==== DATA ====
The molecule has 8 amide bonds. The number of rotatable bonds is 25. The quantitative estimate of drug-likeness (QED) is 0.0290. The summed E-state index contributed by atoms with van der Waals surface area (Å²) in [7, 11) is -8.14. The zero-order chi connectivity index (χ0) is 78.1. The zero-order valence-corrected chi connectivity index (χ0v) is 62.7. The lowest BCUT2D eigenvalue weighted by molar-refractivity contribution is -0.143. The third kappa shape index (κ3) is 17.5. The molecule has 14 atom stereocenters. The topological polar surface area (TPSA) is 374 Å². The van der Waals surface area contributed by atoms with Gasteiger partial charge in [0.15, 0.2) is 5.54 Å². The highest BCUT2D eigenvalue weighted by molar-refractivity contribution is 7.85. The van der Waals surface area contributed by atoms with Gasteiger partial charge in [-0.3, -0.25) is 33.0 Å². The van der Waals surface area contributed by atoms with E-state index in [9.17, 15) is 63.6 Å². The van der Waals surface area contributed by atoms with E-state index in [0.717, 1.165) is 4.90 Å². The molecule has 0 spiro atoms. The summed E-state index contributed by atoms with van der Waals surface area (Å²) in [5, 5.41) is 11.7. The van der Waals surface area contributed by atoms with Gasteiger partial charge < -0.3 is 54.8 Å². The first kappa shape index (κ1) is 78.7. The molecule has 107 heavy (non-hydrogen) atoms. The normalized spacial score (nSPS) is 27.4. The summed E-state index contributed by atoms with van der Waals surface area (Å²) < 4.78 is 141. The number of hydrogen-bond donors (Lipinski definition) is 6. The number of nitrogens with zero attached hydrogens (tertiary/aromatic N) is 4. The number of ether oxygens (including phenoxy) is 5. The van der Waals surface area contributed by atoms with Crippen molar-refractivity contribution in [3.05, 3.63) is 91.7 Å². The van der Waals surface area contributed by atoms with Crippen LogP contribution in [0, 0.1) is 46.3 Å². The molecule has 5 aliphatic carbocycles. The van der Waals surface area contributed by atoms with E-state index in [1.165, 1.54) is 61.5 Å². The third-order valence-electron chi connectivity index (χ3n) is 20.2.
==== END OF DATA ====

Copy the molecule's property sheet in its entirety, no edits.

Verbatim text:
The molecule has 8 amide bonds. The number of rotatable bonds is 25. The quantitative estimate of drug-likeness (QED) is 0.0290. The summed E-state index contributed by atoms with van der Waals surface area (Å²) in [7, 11) is -8.14. The zero-order chi connectivity index (χ0) is 78.1. The zero-order valence-corrected chi connectivity index (χ0v) is 62.7. The lowest BCUT2D eigenvalue weighted by molar-refractivity contribution is -0.143. The third kappa shape index (κ3) is 17.5. The molecule has 14 atom stereocenters. The topological polar surface area (TPSA) is 374 Å². The van der Waals surface area contributed by atoms with Gasteiger partial charge in [0.15, 0.2) is 5.54 Å². The highest BCUT2D eigenvalue weighted by molar-refractivity contribution is 7.85. The van der Waals surface area contributed by atoms with Gasteiger partial charge in [-0.3, -0.25) is 33.0 Å². The van der Waals surface area contributed by atoms with E-state index in [9.17, 15) is 63.6 Å². The van der Waals surface area contributed by atoms with E-state index in [0.717, 1.165) is 4.90 Å². The molecule has 0 spiro atoms. The summed E-state index contributed by atoms with van der Waals surface area (Å²) in [5, 5.41) is 11.7. The van der Waals surface area contributed by atoms with Gasteiger partial charge < -0.3 is 54.8 Å². The first kappa shape index (κ1) is 78.7. The molecule has 107 heavy (non-hydrogen) atoms. The normalized spacial score (nSPS) is 27.4. The summed E-state index contributed by atoms with van der Waals surface area (Å²) < 4.78 is 141. The number of hydrogen-bond donors (Lipinski definition) is 6. The number of nitrogens with zero attached hydrogens (tertiary/aromatic N) is 4. The number of ether oxygens (including phenoxy) is 5. The van der Waals surface area contributed by atoms with Crippen molar-refractivity contribution in [3.05, 3.63) is 91.7 Å². The van der Waals surface area contributed by atoms with Crippen LogP contribution in [0, 0.1) is 46.3 Å². The molecule has 5 aliphatic carbocycles. The van der Waals surface area contributed by atoms with E-state index in [1.165, 1.54) is 61.5 Å². The third-order valence-electron chi connectivity index (χ3n) is 20.2.